**From New Scientist #2490, 12th March 2005**

There are four football teams in our league, each playing each other once in a season. At the end of the season I worked out the league table (with teams in alphabetical order) and consistently replaced digits by letters in some of the entries to give the table below.

Unfortunately I was a bit confused and the points for Albion were based on two points for a win (and one for draw) whereas the others were based on the correct three points for a win.

Which team was top of the league and which was bottom? And which of those two teams (if either) won when they played each other?

[enigma1331]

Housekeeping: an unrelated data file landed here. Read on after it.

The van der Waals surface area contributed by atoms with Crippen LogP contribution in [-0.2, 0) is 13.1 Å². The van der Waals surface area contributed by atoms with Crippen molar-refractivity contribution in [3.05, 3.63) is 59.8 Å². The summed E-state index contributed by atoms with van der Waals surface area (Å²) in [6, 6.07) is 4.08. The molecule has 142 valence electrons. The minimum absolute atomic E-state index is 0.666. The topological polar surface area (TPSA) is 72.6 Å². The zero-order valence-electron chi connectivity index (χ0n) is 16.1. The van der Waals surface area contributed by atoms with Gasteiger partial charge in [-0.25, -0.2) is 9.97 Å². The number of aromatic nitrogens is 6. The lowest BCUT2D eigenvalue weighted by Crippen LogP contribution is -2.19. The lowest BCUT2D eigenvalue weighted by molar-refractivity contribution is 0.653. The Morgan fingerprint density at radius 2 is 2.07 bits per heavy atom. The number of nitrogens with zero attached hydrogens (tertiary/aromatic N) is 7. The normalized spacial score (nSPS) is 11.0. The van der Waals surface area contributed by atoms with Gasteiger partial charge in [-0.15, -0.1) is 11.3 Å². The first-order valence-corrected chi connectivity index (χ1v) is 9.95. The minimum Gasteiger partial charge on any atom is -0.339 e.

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This Python program uses the

Football()class from theenigma.pylibrary. It runs in 196ms.Solution:City was top of the league. Albion was bottom of the league. City won the match between the two teams.There are six different sets of scores for the matches that all produce the same table. The outcomes of the matches (win, draw, lose) and the winning margin for each match are the same in each of the six cases, but the actual numbers of goals scored in each match differ.

The outcomes are: AvB, B wins by 1 goal; AvC, C wins by 1 goal; AvD, draw; BvC draw; BvD, D wins by 3 goals; CvD, C wins by 1 goal.

Albion does not win any matches, so the although the first line may have been produced assuming the “2 points for a win” rule the values in it are no different from those produced using the correct “3 points for a win” rule.